Book Review: Beach Read by Emily Henry

‘Beach Read’ was Emily Henry’s 2020 contemporary romance novel – a hit on TikTok and filled with popular tropes it’s personable and upbeat tone made it an easy and delightful read.

The story follows January Andrews, a young, successful writer of women’s fiction who has fallen behind on her deadlines for drafts upon her father’s death and the revelation he had been having an affair. To make things worse, her mother had known about his infidelity and January had just inadvertently inherited his beach house, where he and the other woman, Sonya, lived together on Lake Michigan. And, just to rub salt in her wounds, her partner of six years, Jacques, dumped her. January’s summer wasn’t looking particularly sunny.

A chance reunion with a rival from her undergraduate degree, and new neighbour , Augustus Everett certainly puts her in a tailspin. And while both writers are struggling with the expectations of their readers, their genres and their industry, they strike up a bet: Gus would write a romance novel instead of literary fiction, and January would write literary fiction instead of a romance, whoever sold their book first would win bragging rights, and a front cover endorsement from the lower, thus settling their rivalry for good.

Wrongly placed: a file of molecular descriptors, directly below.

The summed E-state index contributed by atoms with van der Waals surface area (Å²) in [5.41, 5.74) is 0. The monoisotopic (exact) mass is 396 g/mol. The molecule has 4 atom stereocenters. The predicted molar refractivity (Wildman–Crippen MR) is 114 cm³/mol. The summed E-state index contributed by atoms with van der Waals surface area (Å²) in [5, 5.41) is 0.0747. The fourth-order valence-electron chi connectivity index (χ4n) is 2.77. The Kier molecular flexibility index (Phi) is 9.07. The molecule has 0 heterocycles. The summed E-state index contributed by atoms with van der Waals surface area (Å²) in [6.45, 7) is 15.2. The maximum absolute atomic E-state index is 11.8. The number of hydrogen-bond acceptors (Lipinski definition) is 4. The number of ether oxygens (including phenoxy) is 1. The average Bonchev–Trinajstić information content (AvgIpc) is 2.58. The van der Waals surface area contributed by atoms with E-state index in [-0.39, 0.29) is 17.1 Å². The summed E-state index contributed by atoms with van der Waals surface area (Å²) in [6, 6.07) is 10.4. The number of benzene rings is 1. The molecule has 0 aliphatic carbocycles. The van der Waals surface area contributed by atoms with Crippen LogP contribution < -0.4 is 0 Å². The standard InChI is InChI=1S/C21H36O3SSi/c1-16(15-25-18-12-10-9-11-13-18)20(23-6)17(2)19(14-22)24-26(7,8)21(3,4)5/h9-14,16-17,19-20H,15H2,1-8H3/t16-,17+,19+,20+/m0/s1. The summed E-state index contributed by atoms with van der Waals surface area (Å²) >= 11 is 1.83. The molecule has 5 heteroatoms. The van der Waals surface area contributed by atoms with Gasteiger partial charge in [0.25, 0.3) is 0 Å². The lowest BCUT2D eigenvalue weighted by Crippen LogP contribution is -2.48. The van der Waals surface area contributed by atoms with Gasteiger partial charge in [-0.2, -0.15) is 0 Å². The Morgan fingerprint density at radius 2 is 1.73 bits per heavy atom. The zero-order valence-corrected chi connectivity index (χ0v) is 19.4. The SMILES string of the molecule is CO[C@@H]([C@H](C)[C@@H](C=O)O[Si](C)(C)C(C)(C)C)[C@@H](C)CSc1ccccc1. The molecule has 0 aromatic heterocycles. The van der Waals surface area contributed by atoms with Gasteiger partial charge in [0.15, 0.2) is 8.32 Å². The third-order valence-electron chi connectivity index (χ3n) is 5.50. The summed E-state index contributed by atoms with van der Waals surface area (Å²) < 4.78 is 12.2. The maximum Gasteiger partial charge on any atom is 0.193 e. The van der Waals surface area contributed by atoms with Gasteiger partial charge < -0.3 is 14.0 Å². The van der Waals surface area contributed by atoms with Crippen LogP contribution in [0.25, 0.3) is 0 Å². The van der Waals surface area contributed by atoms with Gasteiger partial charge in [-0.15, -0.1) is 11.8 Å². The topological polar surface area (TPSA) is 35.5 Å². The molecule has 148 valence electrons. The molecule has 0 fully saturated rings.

But as they learn about each other’s genres and spend days doing “research” together, they realise that perhaps the differences they were once so aware of, were the defences that kept them safe. And what started as a rivalry becomes something else entirely.

I adored January’s character. She was a likeable mess of a woman, struggling to keep the world from falling apart around her. From her sheer desperate lack of cash, to use of alcohol as a crutch, to rose-tinted view on the world around her, I loved getting to know her. She was a woman I could see myself being in awe of, like she was in my class at university. And of course, that made her desperation and bleak existentialism at her situation even more compelling. After all, what is a protagonist without a challenge to their worldview as cataclysmic as her late father’s former lover appearing at his funeral, uninvited?

Although I am not a heavy romance reader, I can say with my chest that Henry uses popular tropes in a confident and unique manner. The comforts of the genre and its conventions of the grump and the sunshine were spun into a new perspective that proved evocative and captivating. As a writer myself, I felt a deep connection and empathy with both January and Gus as they explored how they came up with ideas for their own books, their relationships with their work, and their former classmates’ work. It was refreshing to see such raw and real understanding of the art of writing in a way that allowed readers to empathise with the authors whose work they love to read.

With Henry’s controlled pacing and interwoven plot threads seamlessly blending together, I found myself deeply immersed in this small town life, like January, the stranger, being welcomed in and finding her feet. The story was welcoming and warm. It makes me confident to pick up more of Henry’s books in the future.

%d bloggers like this: